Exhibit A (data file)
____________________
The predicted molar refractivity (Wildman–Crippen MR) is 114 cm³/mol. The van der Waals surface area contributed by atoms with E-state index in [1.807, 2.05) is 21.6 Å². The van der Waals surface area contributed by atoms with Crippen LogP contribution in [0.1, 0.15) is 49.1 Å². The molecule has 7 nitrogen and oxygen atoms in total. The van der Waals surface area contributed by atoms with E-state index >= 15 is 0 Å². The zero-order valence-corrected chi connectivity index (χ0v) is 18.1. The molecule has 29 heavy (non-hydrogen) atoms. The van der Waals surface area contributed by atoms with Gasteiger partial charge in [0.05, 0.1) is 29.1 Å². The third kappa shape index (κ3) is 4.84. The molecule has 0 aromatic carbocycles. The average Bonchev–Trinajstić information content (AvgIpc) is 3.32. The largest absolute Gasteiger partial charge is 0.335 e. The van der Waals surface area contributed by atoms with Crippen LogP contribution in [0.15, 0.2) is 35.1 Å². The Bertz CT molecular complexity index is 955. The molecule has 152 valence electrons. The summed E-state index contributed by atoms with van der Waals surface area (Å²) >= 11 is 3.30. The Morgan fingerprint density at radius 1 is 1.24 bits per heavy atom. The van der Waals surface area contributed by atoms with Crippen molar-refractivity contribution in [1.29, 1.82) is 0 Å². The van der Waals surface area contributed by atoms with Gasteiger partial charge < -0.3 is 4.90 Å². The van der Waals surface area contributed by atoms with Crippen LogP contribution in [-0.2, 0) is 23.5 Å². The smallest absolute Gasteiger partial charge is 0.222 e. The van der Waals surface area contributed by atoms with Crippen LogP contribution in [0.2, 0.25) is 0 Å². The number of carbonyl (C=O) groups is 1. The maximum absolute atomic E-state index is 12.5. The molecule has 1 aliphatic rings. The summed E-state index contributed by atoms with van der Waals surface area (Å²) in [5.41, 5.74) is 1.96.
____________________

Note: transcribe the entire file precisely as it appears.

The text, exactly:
The predicted molar refractivity (Wildman–Crippen MR) is 114 cm³/mol. The van der Waals surface area contributed by atoms with E-state index in [1.807, 2.05) is 21.6 Å². The van der Waals surface area contributed by atoms with Crippen LogP contribution in [0.1, 0.15) is 49.1 Å². The molecule has 7 nitrogen and oxygen atoms in total. The van der Waals surface area contributed by atoms with E-state index >= 15 is 0 Å². The zero-order valence-corrected chi connectivity index (χ0v) is 18.1. The molecule has 29 heavy (non-hydrogen) atoms. The van der Waals surface area contributed by atoms with Gasteiger partial charge in [0.05, 0.1) is 29.1 Å². The third kappa shape index (κ3) is 4.84. The molecule has 0 aromatic carbocycles. The average Bonchev–Trinajstić information content (AvgIpc) is 3.32. The largest absolute Gasteiger partial charge is 0.335 e. The van der Waals surface area contributed by atoms with Crippen LogP contribution in [0.15, 0.2) is 35.1 Å². The Bertz CT molecular complexity index is 955. The molecule has 152 valence electrons. The summed E-state index contributed by atoms with van der Waals surface area (Å²) >= 11 is 3.30. The Morgan fingerprint density at radius 1 is 1.24 bits per heavy atom. The van der Waals surface area contributed by atoms with Crippen molar-refractivity contribution in [1.29, 1.82) is 0 Å². The van der Waals surface area contributed by atoms with Gasteiger partial charge < -0.3 is 4.90 Å². The van der Waals surface area contributed by atoms with Crippen LogP contribution in [-0.2, 0) is 23.5 Å². The smallest absolute Gasteiger partial charge is 0.222 e. The van der Waals surface area contributed by atoms with Crippen LogP contribution in [0.2, 0.25) is 0 Å². The number of carbonyl (C=O) groups is 1. The maximum absolute atomic E-state index is 12.5. The molecule has 1 aliphatic rings. The summed E-state index contributed by atoms with van der Waals surface area (Å²) in [5.41, 5.74) is 1.96.